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Post Posted: Tue Jul 25, 2006 1:08 am 
 

Ok...let me check my facts:

   The four-way split of Chaosium must have taken place in 1998. (Which was eight years ago, as you have mentioned and is the year that Green Knight was formed.)

    I believe that you have described the split as amicable...there was even a sort of breakup party...and at least three of the companies were located near each other for a time on a former military base.

    Of the four, Chaosium is still publishing both Call of Cthulhu and what is left of the Stormbringer line from San Francisco.  The current incarnation of Chaosium appears to be a partnership that is very active in promoting Call of Cthulhu.  The main people at Chaosium appear to be Dustin Wright, Lynn Willis and Charlie Krank.

    Peter Corless is still publishing Pendragon titles for Green Knight...although the Pendragon line has been sold to Arthaus (White Wolf)...and Green Knight is also located in San Francisco.

    Issaries is still distributing HeroQuest and Glorantha materials out of the Berkely area.

    But Eric Rowe's Wizard's Attic has gone under quite recently...within the last year or so.  The collapse of Wizard's Attic stranded at least one Stormbringer project...the Corum and Hawkmoon titles published by Darcsyde.

    How are my facts so far?  

    Was the split really amicable?  Was Issaries located for a time very near to the other two businesses?  Did anyone from Chaosium go with you to Issaries, or did you become a staff of one?


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Post Posted: Tue Jul 25, 2006 1:26 am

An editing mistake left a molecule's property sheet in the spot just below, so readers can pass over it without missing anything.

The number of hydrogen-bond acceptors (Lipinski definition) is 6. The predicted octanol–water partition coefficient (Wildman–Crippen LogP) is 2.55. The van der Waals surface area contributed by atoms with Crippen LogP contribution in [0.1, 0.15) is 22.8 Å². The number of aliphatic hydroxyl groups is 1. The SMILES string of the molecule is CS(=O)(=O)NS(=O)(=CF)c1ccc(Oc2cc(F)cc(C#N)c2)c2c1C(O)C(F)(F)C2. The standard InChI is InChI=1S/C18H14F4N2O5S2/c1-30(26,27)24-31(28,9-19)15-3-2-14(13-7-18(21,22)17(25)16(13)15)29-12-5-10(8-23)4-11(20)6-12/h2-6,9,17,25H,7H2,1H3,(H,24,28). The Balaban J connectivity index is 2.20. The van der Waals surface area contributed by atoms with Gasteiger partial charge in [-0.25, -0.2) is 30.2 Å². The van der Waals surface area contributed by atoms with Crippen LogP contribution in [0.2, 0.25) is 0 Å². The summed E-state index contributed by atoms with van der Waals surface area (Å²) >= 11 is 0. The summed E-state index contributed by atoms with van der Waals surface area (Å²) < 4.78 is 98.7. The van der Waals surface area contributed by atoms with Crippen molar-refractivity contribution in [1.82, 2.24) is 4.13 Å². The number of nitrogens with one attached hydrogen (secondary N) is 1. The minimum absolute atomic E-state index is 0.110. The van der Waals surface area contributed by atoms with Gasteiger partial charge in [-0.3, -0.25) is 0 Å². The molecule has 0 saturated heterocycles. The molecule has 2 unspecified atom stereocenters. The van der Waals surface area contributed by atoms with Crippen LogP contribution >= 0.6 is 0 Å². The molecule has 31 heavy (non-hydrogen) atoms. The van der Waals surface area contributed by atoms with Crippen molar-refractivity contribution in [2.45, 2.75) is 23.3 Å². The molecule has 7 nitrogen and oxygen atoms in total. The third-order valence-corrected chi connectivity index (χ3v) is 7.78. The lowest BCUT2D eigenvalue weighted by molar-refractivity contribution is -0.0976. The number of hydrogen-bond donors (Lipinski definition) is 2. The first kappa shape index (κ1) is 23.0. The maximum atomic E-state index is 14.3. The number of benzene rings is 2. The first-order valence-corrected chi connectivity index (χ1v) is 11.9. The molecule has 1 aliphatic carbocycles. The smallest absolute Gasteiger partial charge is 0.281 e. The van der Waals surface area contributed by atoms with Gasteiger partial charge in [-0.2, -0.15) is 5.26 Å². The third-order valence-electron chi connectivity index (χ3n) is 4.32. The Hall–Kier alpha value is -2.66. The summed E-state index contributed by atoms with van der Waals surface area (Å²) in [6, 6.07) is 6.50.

I notice that you have always taken steps to defend the Glorantha world setting.  You protected it from Avalon Hill and you seem to have formed Issaries for the specific purpose of keeping control of your creation.  Clearly, in your mind it is your foremost creation.

    Was the protection of the Glorantha setting also one of the reasons that White Bear Red Moon was inspired by the Glorantha matierals, but not actually set in Glorantha until you published it yourself?  Were you making sure that your core creation was not sold to a game company along with that game?

   Dragon Pass was a successor to White Bear Red Moon and was actually published by Avalon Hill.  Did your contract to publish Dragon Pass specifically protect Glorantha as your intellectual property?

    Also (yes...I have many many questions), how does Lords of the Middle Sea connect to the Glorantha materials?


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Post Posted: Tue Jul 25, 2006 10:25 am 
 

MShipley88 wrote:I notice that you have always taken steps to defend the Glorantha world setting.  You protected it from Avalon Hill and you seem to have formed Issaries for the specific purpose of keeping control of your creation.  Clearly, in your mind it is your foremost creation.

Actually, that would be my children.:)